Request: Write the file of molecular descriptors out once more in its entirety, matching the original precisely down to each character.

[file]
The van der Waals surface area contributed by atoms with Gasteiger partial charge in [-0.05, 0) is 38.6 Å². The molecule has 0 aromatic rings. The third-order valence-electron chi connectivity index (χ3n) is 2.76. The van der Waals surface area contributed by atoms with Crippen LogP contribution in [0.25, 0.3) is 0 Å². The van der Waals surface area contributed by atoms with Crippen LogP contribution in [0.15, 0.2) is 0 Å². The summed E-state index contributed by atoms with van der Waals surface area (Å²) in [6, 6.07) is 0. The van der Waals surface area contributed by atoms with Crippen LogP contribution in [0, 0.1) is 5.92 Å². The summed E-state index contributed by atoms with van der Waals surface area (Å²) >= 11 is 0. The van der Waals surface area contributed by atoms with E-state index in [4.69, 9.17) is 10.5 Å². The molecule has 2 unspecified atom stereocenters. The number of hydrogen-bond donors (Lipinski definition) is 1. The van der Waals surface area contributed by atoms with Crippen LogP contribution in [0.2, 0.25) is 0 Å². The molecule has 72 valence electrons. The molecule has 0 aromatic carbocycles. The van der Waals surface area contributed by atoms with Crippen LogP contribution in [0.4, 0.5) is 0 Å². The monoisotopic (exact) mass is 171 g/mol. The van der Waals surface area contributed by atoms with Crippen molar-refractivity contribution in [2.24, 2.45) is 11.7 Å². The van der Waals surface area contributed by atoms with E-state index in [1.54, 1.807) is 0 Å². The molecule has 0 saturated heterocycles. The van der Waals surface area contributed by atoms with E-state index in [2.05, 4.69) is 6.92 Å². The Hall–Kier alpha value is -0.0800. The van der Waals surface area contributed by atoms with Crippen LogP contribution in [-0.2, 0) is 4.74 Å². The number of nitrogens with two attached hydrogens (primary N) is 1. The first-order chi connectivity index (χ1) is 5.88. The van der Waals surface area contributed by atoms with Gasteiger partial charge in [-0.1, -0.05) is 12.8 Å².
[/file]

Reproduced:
The van der Waals surface area contributed by atoms with Gasteiger partial charge in [-0.05, 0) is 38.6 Å². The molecule has 0 aromatic rings. The third-order valence-electron chi connectivity index (χ3n) is 2.76. The van der Waals surface area contributed by atoms with Crippen LogP contribution in [0.25, 0.3) is 0 Å². The van der Waals surface area contributed by atoms with Crippen LogP contribution in [0.15, 0.2) is 0 Å². The summed E-state index contributed by atoms with van der Waals surface area (Å²) in [6, 6.07) is 0. The van der Waals surface area contributed by atoms with Crippen LogP contribution in [0, 0.1) is 5.92 Å². The summed E-state index contributed by atoms with van der Waals surface area (Å²) >= 11 is 0. The van der Waals surface area contributed by atoms with E-state index in [4.69, 9.17) is 10.5 Å². The molecule has 2 unspecified atom stereocenters. The number of hydrogen-bond donors (Lipinski definition) is 1. The van der Waals surface area contributed by atoms with Crippen LogP contribution in [0.2, 0.25) is 0 Å². The molecule has 72 valence electrons. The molecule has 0 aromatic carbocycles. The van der Waals surface area contributed by atoms with Crippen LogP contribution in [0.4, 0.5) is 0 Å². The monoisotopic (exact) mass is 171 g/mol. The van der Waals surface area contributed by atoms with Crippen molar-refractivity contribution in [2.24, 2.45) is 11.7 Å². The van der Waals surface area contributed by atoms with E-state index in [1.54, 1.807) is 0 Å². The molecule has 0 saturated heterocycles. The van der Waals surface area contributed by atoms with E-state index in [2.05, 4.69) is 6.92 Å². The Hall–Kier alpha value is -0.0800. The van der Waals surface area contributed by atoms with Crippen LogP contribution in [-0.2, 0) is 4.74 Å². The number of nitrogens with two attached hydrogens (primary N) is 1. The first-order chi connectivity index (χ1) is 5.88. The van der Waals surface area contributed by atoms with Gasteiger partial charge in [-0.1, -0.05) is 12.8 Å².